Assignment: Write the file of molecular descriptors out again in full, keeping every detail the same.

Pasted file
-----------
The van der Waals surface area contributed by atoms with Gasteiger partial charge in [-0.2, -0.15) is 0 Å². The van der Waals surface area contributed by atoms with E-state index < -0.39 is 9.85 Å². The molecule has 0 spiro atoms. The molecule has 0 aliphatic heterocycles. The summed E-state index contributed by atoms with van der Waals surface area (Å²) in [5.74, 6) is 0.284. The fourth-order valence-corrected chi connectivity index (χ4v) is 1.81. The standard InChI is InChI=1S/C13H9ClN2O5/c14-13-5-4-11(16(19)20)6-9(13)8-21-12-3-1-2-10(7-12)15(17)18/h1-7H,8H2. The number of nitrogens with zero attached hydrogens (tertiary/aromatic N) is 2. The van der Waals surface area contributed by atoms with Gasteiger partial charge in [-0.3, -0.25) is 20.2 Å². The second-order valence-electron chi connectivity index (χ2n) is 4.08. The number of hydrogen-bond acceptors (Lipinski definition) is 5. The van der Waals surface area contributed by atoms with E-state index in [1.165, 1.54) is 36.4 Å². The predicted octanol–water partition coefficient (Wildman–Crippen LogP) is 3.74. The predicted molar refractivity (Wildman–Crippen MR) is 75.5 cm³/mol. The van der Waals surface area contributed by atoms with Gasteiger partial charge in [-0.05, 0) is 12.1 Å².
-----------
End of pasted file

The van der Waals surface area contributed by atoms with Gasteiger partial charge in [-0.2, -0.15) is 0 Å². The van der Waals surface area contributed by atoms with E-state index < -0.39 is 9.85 Å². The molecule has 0 spiro atoms. The molecule has 0 aliphatic heterocycles. The summed E-state index contributed by atoms with van der Waals surface area (Å²) in [5.74, 6) is 0.284. The fourth-order valence-corrected chi connectivity index (χ4v) is 1.81. The standard InChI is InChI=1S/C13H9ClN2O5/c14-13-5-4-11(16(19)20)6-9(13)8-21-12-3-1-2-10(7-12)15(17)18/h1-7H,8H2. The number of nitrogens with zero attached hydrogens (tertiary/aromatic N) is 2. The van der Waals surface area contributed by atoms with Gasteiger partial charge in [-0.3, -0.25) is 20.2 Å². The second-order valence-electron chi connectivity index (χ2n) is 4.08. The number of hydrogen-bond acceptors (Lipinski definition) is 5. The van der Waals surface area contributed by atoms with E-state index in [1.165, 1.54) is 36.4 Å². The predicted octanol–water partition coefficient (Wildman–Crippen LogP) is 3.74. The predicted molar refractivity (Wildman–Crippen MR) is 75.5 cm³/mol. The van der Waals surface area contributed by atoms with Gasteiger partial charge in [-0.05, 0) is 12.1 Å².